He’s Facing Jail Time For Not Saying ‘Sorry’ To A Cop

a statue of a lady of justice hold a scale of justice
Zain Murdock
May 29, 2024

Last December, a white police officer pulled over Reginald Burks after using cruise control to estimate his speed. After writing the ticket, the officer stood before his car, refusing to move. An annoyed Burks responded, “Get your ass out of the way so I can take my kids to school. That’s why y’all underpaid because y’all act dumb.” Does that reply warrant jail time?

Burks paid over $200 in fines and court fees for allegedly going three miles over the speed limit. But then the judge added another crime, which was cursing, and another punishment, which was either writing the cop an apology letter or spending up to 30 days in jail. Historically, this isn’t new.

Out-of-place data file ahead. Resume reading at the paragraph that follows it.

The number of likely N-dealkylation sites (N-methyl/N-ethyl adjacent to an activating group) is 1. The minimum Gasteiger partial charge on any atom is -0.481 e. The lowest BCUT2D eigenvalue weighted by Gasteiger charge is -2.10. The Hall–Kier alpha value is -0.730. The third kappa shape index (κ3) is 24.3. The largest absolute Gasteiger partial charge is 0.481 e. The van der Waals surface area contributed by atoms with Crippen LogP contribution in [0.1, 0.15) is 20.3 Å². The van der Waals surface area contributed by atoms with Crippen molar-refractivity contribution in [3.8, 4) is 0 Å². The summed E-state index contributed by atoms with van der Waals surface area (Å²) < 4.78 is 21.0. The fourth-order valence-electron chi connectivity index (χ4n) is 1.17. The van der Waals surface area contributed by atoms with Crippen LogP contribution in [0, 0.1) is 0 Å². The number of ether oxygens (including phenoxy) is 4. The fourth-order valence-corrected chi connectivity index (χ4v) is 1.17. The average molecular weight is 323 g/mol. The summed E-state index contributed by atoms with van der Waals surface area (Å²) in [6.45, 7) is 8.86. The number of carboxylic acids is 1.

Cops, judges, and other authorities are people with power in their job descriptions. But, considering the racial construction of the U.S., whiteness holds that power, too. That’s how Jim Crow etiquette enforced respect: “Yes, sir” and “No, ma’am” for whites, and “boy” and “gal” for us.

By “talking back,” Burks broke racial law. Refusing to pen the letter sends the message that neither the cop nor the judge deserves his respect or obedience. They’re regular people deputized by anti-Blackness and legal power. And they’re wasting his time.

It’s worth interrogating the idea that authorities deserve respect, resources, and power. Just because they do have it doesn’t mean they should.